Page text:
|Patient Care Programs|
Excellence in clinical care for children, adolescents and young adults with cancer and blood disorders forms the foundation of the work of the UAB Division of Pediatric Hematology and Oncology.
Pediatric Oncology (childhood and adolescent cancer) defines diseases to include leukemia, lymphoma, solid tumors of muscle or bone, kidney and liver tumors, as well as rare childhood cancers. The Division provides a full array of diagnostic and therapeutic services to young people with cancer. The Division is a founding member of the Children's Oncology Group.
Pediatric Hematology is the specialty encompassing non-malignant blood diseases and bleeding disorders. In addition, rare illnesses of white blood cell and immune function and disorders of histiocytes (to include Langerhans Cell Histiocytosis) are illnesses treated by our Pediatric Hematology group.
Neuro-Oncology is a sub-specialty of Pediatric Oncology concentrating on treatment of children with tumors of the brain or spinal cord. The UAB Pediatric Hematology and Oncology program boasts a nationally recognized program in Pediatric Neuro-Oncology.
State of the art cancer and blood disorder therapy increasingly involves innovative use of hematopoietic blood and bone marrow transplantation to administer curative or reparative therapy. The Pediatric Blood and Marrow Transplant Program is Alabama's only dedicated, pediatric transplant facility.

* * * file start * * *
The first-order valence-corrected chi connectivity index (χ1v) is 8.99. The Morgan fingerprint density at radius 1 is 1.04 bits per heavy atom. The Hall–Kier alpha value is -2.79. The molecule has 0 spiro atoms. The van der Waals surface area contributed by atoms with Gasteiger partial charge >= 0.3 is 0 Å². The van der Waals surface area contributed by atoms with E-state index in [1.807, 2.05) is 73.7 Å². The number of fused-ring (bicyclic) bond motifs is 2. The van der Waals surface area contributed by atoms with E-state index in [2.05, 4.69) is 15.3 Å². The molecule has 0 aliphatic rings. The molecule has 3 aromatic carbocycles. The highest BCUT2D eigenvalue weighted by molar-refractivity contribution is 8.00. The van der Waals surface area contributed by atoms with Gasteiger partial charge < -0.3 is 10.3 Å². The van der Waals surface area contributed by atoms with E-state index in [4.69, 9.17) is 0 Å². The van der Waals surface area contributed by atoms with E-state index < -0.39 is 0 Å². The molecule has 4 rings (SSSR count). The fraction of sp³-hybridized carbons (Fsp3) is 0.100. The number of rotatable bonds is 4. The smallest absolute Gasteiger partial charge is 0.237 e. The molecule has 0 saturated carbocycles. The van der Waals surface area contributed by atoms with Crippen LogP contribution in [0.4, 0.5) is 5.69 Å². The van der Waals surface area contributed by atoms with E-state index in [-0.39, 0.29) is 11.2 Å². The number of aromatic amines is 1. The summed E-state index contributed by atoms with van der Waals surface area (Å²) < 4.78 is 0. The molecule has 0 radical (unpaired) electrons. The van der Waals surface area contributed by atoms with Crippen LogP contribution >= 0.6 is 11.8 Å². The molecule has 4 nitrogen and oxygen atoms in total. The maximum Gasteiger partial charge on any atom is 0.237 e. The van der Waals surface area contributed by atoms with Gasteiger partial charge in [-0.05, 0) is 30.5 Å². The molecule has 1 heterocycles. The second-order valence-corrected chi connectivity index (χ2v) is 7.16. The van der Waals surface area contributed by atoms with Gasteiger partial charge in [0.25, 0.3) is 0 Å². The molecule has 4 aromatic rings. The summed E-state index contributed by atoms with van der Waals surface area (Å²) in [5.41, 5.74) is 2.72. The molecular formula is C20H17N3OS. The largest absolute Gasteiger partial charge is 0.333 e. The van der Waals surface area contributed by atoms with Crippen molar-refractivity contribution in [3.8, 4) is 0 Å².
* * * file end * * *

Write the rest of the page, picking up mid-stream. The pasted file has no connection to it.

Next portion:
The UAB Pediatric Developmental Therapeutics Program undertakes new and innovative therapeutic trials for children with cancer. Among these new therapies are targeted anti-cancer molecules, new chemotherapies, immunostimulatory therapy, and even cancer-fighting viruses--among others. These clinical trials give children with recurrent and refractory tumors access to cutting edge treatments. In the process, important advances in the treatment of children with cancer are being made. Many of these treatments may be more tolerable to patients than traditional chemotherapies, and many treatments require only brief hospital stays--if any--so kids can attend school on a regular basis and have a more normal home life when they aren’t here. The Developmental Therapeutics team doesn’t just treat the patient—they work with the patient and their family, making them part of the treatment process.
The high cure rate for young people with cancer also leads to the need for a comprehensive Childhood Cancer Survivorship Program which we call the "Taking on Life After Cancer (TLC) Program". The TLC program strives to provide the highest quality of life for childhood cancer survivors.
Childhood cancer or a serious blood disorder is a life-altering experience for children, their parents and their families. Optimum care includes not only medical care, but also a focus on the broad psychosocial needs of the child and their family. Our comprehensive Psychosocial Program is known as the "Hope and Cope Program" led by a PhD neuro-psychologist supported by a wide range of health care professionals.
The Division's clinical programs are housed in "The Center for Childhood Cancer and Blood Disorders" at Children's of Alabama. Clinical facilities include a twenty bed dedicated inpatient hematology-oncology unit (4-Tower), a stand-alone eight bed Pediatric Blood and Marrow Transplant unit (the Lowder Bone Marrow Transplant Unit), a state of the art clinic facility with sedation rooms, a chemotherapy pharmacy, blood and chemotherapy infusion area and a therapeutic red blood cell pheresis suite (clinic 8).